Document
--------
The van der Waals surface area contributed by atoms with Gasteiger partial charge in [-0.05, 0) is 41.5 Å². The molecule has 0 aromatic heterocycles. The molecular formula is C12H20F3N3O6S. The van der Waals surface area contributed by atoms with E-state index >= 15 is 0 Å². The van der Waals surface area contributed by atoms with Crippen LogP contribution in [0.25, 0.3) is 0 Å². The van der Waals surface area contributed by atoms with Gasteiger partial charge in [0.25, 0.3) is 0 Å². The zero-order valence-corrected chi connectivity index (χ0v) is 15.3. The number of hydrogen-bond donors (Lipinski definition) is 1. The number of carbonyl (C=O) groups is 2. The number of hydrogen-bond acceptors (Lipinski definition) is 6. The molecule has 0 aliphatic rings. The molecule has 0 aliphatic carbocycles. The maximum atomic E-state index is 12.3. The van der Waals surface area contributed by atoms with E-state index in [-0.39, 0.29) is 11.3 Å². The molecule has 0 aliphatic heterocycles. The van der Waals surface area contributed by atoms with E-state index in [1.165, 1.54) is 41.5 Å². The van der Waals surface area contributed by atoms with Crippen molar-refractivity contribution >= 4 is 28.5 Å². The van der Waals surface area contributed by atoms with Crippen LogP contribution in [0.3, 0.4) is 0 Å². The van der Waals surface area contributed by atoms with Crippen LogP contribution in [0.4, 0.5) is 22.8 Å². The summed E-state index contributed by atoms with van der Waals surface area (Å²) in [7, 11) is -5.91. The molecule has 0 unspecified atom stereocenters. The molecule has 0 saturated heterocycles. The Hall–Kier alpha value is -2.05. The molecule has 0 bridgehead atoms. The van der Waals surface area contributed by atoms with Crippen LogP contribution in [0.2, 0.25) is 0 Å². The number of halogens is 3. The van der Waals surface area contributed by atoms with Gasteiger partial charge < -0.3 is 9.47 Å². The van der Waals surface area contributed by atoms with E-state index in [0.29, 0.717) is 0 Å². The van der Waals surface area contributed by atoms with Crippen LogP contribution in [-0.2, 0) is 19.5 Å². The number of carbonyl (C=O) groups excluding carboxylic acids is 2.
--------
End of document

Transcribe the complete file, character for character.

The van der Waals surface area contributed by atoms with Gasteiger partial charge in [-0.05, 0) is 41.5 Å². The molecule has 0 aromatic heterocycles. The molecular formula is C12H20F3N3O6S. The van der Waals surface area contributed by atoms with E-state index >= 15 is 0 Å². The van der Waals surface area contributed by atoms with Crippen LogP contribution in [0.25, 0.3) is 0 Å². The van der Waals surface area contributed by atoms with Gasteiger partial charge in [0.25, 0.3) is 0 Å². The zero-order valence-corrected chi connectivity index (χ0v) is 15.3. The number of hydrogen-bond donors (Lipinski definition) is 1. The number of carbonyl (C=O) groups is 2. The number of hydrogen-bond acceptors (Lipinski definition) is 6. The molecule has 0 aliphatic rings. The molecule has 0 aliphatic carbocycles. The maximum atomic E-state index is 12.3. The van der Waals surface area contributed by atoms with E-state index in [-0.39, 0.29) is 11.3 Å². The molecule has 0 aliphatic heterocycles. The van der Waals surface area contributed by atoms with E-state index in [1.165, 1.54) is 41.5 Å². The van der Waals surface area contributed by atoms with Crippen molar-refractivity contribution >= 4 is 28.5 Å². The van der Waals surface area contributed by atoms with Crippen LogP contribution in [0.3, 0.4) is 0 Å². The van der Waals surface area contributed by atoms with Crippen LogP contribution in [0.4, 0.5) is 22.8 Å². The summed E-state index contributed by atoms with van der Waals surface area (Å²) in [7, 11) is -5.91. The molecule has 0 unspecified atom stereocenters. The molecule has 0 saturated heterocycles. The Hall–Kier alpha value is -2.05. The molecule has 0 bridgehead atoms. The van der Waals surface area contributed by atoms with Crippen LogP contribution in [0.2, 0.25) is 0 Å². The number of halogens is 3. The van der Waals surface area contributed by atoms with Gasteiger partial charge < -0.3 is 9.47 Å². The van der Waals surface area contributed by atoms with E-state index in [0.29, 0.717) is 0 Å². The van der Waals surface area contributed by atoms with Crippen LogP contribution in [-0.2, 0) is 19.5 Å². The number of carbonyl (C=O) groups excluding carboxylic acids is 2.